“The most masculine of cats,” tout defenders of the breed, and they are indeed rugged, solid creatures who look as if they ought to be de-mousing a lighthouse on the stormy coast of Maine rather than sprawling on the settee. That is, after all, what they were probably bred for. Picture a cat, a large one, with tufted ears and a lumbering gait and a cheerful disposition; a coat with an undercoat of insulation, and oversized paws fit for trampling snow or scurrying up a tree trunk. Drooping whiskers, a propensity to sprout extra toes on his feet, an unusually expressive tail, and a dour, owlish expression that is almost a pout complete the Maine Coon, a creature on the cusp of entering America’s national pantheon of icons.
You never look directly at the face. Catch only glimpses of it and those glimpses are ever changing. One moment he is a she. The next there is a hissing void where a face should be. The only constant is an hourglass that hangs above its pillow, a cartoonish thing with the year 2011 stamped on one side and only five grains remaining and one of those grains is about to fall.
Our brains are filled with the whispering of objects, the shrieking presence of things we lust after or despise or simply want to ignore but can’t for all the noise. It seems impossible to write fiction without addressing it but so little does. Part of this is the nature of the medium. The contemporary novel or short story is a ghostly place, a necropolis where memories are dissected and pinned to the page.
Writers are anxious about the Internet and all things electronic, as we worry these newfangled ways of entertaining ourselves might someday obviate our own work. The solution, perhaps, lies in understanding and adapting to this new medium. Consuming enough that we can master its complexities and render appealingly intelligent confections for our readers. But who are these readers? Are they different online than they are in print? Some of them aren’t even human. There is a new form of reader browsing the Internet. For this is no longer just the age of mechanical reproduction; we now have to contend with mechanical readers as well. [LINK]
TOM MCCARTHY’S 2005 debut, “Remainder”, managed what the jackets of so many first novels promise: a fresh and—in this case—unsettling take on contemporary life. It is about a brain-damaged man who marshals millions of pounds and a troupe of actors, consiglieres and forensic experts to reconstruct a memory. It is an intentionally confusing and difficult book that manages to draw on both Proust and Beckett, yet remain intoxicatingly readable…
This month editorial control of the Paris Review, a pre-eminent American literary magazine, changed hands from Philip Gourevitch to Lorin Stein, now a former senior editor at Farrar, Straus and Giroux (and an occasional contributor to this magazine). While at FSG, Stein made his name finding and refining such authors as Elif Batuman, Lydia Davis, Jeffrey Eugenides, Jonathan Franzen, Denis Johnson, Sam Lipsyte, Richard Price and James Wood. He also worked on FSG’s recent translations of fiction by Roberto Bolaño and personally translated from the French “The Mystery Guest” by Gregoire Bouillier… [LINK]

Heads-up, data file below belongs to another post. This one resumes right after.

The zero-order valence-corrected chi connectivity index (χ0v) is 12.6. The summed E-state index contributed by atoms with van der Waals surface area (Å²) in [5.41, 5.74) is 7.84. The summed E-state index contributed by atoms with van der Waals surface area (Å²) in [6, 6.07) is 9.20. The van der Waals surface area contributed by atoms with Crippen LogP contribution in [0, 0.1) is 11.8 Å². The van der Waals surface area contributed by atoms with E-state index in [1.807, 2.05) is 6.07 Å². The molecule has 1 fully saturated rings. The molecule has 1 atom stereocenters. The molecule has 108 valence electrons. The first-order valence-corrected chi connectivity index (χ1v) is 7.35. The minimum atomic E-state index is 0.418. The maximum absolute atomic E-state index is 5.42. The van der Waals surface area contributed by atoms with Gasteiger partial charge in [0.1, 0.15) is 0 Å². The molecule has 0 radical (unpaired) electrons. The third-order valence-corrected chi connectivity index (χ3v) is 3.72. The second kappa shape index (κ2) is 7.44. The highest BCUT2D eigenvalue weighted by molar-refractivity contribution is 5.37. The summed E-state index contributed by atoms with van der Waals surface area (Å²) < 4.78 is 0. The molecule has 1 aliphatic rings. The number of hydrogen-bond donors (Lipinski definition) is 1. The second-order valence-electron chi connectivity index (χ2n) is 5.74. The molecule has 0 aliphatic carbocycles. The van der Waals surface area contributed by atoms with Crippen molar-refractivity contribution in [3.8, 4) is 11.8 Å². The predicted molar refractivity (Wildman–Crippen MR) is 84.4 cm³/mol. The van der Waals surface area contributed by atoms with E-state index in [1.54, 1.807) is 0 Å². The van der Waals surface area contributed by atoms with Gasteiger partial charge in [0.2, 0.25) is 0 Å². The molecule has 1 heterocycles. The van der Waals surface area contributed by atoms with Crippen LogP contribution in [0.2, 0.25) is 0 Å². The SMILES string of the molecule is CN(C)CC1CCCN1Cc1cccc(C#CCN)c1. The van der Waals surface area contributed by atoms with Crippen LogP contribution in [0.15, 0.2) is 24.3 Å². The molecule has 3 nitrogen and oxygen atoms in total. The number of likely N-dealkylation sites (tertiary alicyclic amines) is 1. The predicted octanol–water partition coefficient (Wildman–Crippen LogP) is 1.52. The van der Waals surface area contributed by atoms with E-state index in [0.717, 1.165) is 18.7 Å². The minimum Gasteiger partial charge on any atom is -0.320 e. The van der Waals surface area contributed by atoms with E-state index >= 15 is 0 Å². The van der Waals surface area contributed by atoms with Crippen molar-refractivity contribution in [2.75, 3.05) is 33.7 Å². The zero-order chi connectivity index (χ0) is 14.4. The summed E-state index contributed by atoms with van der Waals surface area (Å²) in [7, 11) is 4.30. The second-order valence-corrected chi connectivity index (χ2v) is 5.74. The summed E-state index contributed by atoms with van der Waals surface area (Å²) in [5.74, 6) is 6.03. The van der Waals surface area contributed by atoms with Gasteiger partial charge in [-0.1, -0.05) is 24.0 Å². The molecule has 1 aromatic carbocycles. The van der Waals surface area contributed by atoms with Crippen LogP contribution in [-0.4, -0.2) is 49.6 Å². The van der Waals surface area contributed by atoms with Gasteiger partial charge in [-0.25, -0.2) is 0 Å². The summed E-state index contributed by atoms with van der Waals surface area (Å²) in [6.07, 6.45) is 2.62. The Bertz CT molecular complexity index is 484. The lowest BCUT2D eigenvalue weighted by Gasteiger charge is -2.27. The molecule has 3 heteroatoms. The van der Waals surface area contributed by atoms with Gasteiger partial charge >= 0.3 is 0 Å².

Jessica Jackson Hutchins, Couch For a Long Time, 2009
Sleet spattered over VIPs queuing outside for the opening of the Whitney Biennial on February 23rd. We suffered in silence, in darkness, our conversations drowned by the monastic groaning of an outdoor installation that cast an eerie blue hue. Dumpling trucks prowled and rogue cameramen interviewed some on a scrap of red carpet. We inched along as the storm intensified, sentries sifting us into various purgatories….[link]
As an X-certificate actress, Sasha Grey perfected a thrashing sensuality far more cathartic and psychologically fraught than her moaning, grunting contemporaries. Her smouldering looks and unapologetic public appearances snared millions of mostly male fans and turned the teen porn performer into a cult figure.
For the most part, the crowd attending the recent launch of Paper Monument’s pamphlet “I Like Your Work: Art and Etiquette” were polite indeed–a relief for an elbow-averse attendee squished into a dimly lit artist space in Brooklyn. To explain the nature of this politesse, to unpack the intricacies of class, affect and social rank at play in the overheated yoga studio, could span volumes. So it is a clever feat to boil this insight down into a trim monograph…